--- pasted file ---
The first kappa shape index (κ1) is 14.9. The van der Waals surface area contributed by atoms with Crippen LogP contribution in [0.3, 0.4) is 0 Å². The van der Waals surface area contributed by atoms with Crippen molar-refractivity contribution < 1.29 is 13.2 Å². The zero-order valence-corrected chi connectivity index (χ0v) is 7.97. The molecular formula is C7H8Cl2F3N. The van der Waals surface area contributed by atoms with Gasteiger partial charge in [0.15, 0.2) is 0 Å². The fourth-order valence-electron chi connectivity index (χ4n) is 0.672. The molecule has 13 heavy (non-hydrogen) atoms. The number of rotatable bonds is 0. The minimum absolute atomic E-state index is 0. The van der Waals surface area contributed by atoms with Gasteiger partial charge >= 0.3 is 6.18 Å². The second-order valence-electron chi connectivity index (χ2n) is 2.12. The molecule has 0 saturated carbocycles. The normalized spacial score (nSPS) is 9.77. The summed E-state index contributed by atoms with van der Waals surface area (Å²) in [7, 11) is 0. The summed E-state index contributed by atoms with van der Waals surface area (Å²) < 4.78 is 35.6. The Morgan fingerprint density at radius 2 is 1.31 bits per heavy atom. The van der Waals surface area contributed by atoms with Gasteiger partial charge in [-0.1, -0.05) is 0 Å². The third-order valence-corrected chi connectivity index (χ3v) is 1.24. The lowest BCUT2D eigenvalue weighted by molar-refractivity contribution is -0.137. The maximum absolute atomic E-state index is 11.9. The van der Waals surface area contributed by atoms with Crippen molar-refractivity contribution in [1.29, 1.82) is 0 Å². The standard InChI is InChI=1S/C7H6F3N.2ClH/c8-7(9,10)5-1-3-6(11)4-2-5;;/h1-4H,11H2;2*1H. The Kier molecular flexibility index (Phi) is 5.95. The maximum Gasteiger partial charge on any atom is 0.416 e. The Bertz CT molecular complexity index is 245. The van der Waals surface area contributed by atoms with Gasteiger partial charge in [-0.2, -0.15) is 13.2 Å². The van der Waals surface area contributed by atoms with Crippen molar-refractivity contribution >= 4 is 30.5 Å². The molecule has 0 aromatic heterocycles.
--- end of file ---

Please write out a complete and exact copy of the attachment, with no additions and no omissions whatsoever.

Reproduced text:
The first kappa shape index (κ1) is 14.9. The van der Waals surface area contributed by atoms with Crippen LogP contribution in [0.3, 0.4) is 0 Å². The van der Waals surface area contributed by atoms with Crippen molar-refractivity contribution < 1.29 is 13.2 Å². The zero-order valence-corrected chi connectivity index (χ0v) is 7.97. The molecular formula is C7H8Cl2F3N. The van der Waals surface area contributed by atoms with Gasteiger partial charge in [0.15, 0.2) is 0 Å². The fourth-order valence-electron chi connectivity index (χ4n) is 0.672. The molecule has 13 heavy (non-hydrogen) atoms. The number of rotatable bonds is 0. The minimum absolute atomic E-state index is 0. The van der Waals surface area contributed by atoms with Gasteiger partial charge >= 0.3 is 6.18 Å². The second-order valence-electron chi connectivity index (χ2n) is 2.12. The molecule has 0 saturated carbocycles. The normalized spacial score (nSPS) is 9.77. The summed E-state index contributed by atoms with van der Waals surface area (Å²) in [7, 11) is 0. The summed E-state index contributed by atoms with van der Waals surface area (Å²) < 4.78 is 35.6. The Morgan fingerprint density at radius 2 is 1.31 bits per heavy atom. The van der Waals surface area contributed by atoms with Gasteiger partial charge in [-0.1, -0.05) is 0 Å². The third-order valence-corrected chi connectivity index (χ3v) is 1.24. The lowest BCUT2D eigenvalue weighted by molar-refractivity contribution is -0.137. The maximum absolute atomic E-state index is 11.9. The van der Waals surface area contributed by atoms with Crippen molar-refractivity contribution in [1.29, 1.82) is 0 Å². The standard InChI is InChI=1S/C7H6F3N.2ClH/c8-7(9,10)5-1-3-6(11)4-2-5;;/h1-4H,11H2;2*1H. The Kier molecular flexibility index (Phi) is 5.95. The maximum Gasteiger partial charge on any atom is 0.416 e. The Bertz CT molecular complexity index is 245. The van der Waals surface area contributed by atoms with Gasteiger partial charge in [-0.2, -0.15) is 13.2 Å². The van der Waals surface area contributed by atoms with Crippen molar-refractivity contribution >= 4 is 30.5 Å². The molecule has 0 aromatic heterocycles.